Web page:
In Blackwater, the women are the strong ones.
Amongst the fighting, the fire and the explosions and the horrors of war, we catch glimpses of the apparent calm and safety of the keep, as the women huddle together and wait to learn their fate. They do not fight. They do not see a drop of blood or hear the screams of men as they burn on the Blackwater. But they hear the wardrums and the panicking bells. They can see the flickering of the fires in the distance. And it’s in this silence, in this agony of waiting, that we see the forgotten strength involved in war. The women wait, knowing that they are seen as little more than objects, knowing that the soldiers will happily rape and kill them, all in the name of a war they are forbidden from fighting. They must find strength in their powerlessness, because what other choices do they have?
One of the more genius elements of George RR Martin’s work is that, as we progress through the series, we end up with sympathetic characters on all sides. Like Sansa, we might hate Joffrey and wish that someone else would be king. We might hope that another army will sack the city and free her from Lannister control. But we do not think that young Tommen deserves to die, or that the women in the keep deserve to be raped, just as we don’t believe that Stannis’s men deserve to be burnt to death by wildfire. When Stannis Baratheon attacks King’s Landing, we have sympathetic characters on all sides, and the show did not flinch away from showing the consequences of war in graphic detail. We see suffering in the city and out of it. We see it in the keep with the women. On the battlements with the defenders. In the ships with Stannis and his men and their faith in their god. We see it, and we cannot cheer for any particular side, because we experience the brutality and the horror that rains down on all of them.
And among all this horror and blood and fear, this episode focused, in a way that many war stories avoid, on sexual violence. We hear the language of rape used by the soldiers, contrasted with the very real fear of rape for the women in the keep. The soldiers use this attitude without thinking, as a way to get their bloodlust up, as a rallying cry to say that they will completely destroy their enemies, while the women are forced to wait quietly, dwelling on their potential fate and knowing that they can do nothing to protect themselves except rely on those very soldiers to protect them.
Cersei lays out this dichotomy as she speaks to Sansa in the keep, comparing her monthly bleeding to the blood that will be spilled on the battlefield. The men fight on the battlements, and everything they suffer, every brave act they perform, is obvious to all. It will be remembered. But Sansa is pale, and she is weak, because she is bleeding too, from a woman’s greatest weapon and her greatest point of weakness if the walls are breached. And so Cersei, always dignified, always refusing to be cowed by others, wishes she were a man, so she could take up a sword and fight for herself. She wants the chance to commit the violence, instead of waiting to be a victim. To be remembered for something other than her inspiring calmness and dignity and smile. To be a person, a hero, rather than a thing. And she chooses to reveal these thoughts to Sansa, a sweeter version of her young self, a girl who is naive and full of hope, due to be married to a young king who will hate her and abuse her, but forced to smile all the while.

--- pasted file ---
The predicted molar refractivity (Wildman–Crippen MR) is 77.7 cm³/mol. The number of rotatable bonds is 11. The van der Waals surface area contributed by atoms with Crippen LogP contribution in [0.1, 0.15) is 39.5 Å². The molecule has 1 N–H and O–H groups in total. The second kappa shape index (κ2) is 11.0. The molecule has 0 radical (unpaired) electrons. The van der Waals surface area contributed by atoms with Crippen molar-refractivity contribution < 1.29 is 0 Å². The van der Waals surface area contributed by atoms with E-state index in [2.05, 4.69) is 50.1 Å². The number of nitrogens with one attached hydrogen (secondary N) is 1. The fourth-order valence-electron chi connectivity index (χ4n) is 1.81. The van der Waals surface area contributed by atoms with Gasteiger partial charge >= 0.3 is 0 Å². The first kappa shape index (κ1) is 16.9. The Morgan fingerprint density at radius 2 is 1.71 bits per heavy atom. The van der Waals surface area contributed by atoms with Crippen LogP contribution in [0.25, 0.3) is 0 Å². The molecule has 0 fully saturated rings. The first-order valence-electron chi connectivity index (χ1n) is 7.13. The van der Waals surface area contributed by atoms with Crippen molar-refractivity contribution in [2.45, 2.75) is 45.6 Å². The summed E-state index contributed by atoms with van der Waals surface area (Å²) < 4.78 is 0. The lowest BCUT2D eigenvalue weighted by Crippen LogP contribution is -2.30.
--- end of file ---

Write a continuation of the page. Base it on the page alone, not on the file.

When Sansa finally flees the tower and returns to her rooms, she picks up the doll that her father bought her in the first season, the doll that she rejected with a somewhat spoilt roll of her eyes. She’s no longer the girl she was then, playing at being grown up, shoving away anything that she thinks is childish and immature. She has become the queenly girl she used to play at being, and she holds the doll, because she is afraid, and because it reminds her of times when she was safe, and naive, and never imagined the horrors that are now her life. And then, at the end of the scene, after she rejects the Hound’s offer to take her to Winterfell, she drops the doll to her side, because now she truly is too mature for childish things and childish dreams. She has set aside her desire to trust others, to attempt to flee to the past with a brave knight who is willing to save her. Even though the Hound says he will not hurt her, she cannot trust him to protect him. She cannot trust anyone to save her except herself.
But occasionally, miracles do happen. Dead princes come back to life and ride into battle. Beautiful knights pull of their helmets in the moment of victory. Fathers turn up at the last second and save the day. So Cersei learns, as she sits on the Iron Throne with her son Tommen, ensconced in the thing she has fought for, the power she wanted for herself and her children, the power that is about to be her downfall. She will not give it up. She will not flee. She will sit in it, like Jaime once sat when the old king fell and her father raided the city, and she will comfort her son with a tale of lions, proud and powerful, who have no need to be afraid. Because Cersei may be brutal and ruthless, she may wish for the power and influence automatically given to her father and twin brother, but first and foremost, she is a mother. And she will do anything for her children. Even kill them to save them. But at the last moment, the cavalry arrives. No one else will have to die after all.
But war is still hell. Cersei and Sansa are still viewed as things, as pawns, with only courtesy for protection. The women can only smile, and weep, and seduce, and choose to die. Their sacrifices and struggles will not be remembered. And this miraculous reprieve will not last for long. But amongst it all, they keep their strength as women and as queens.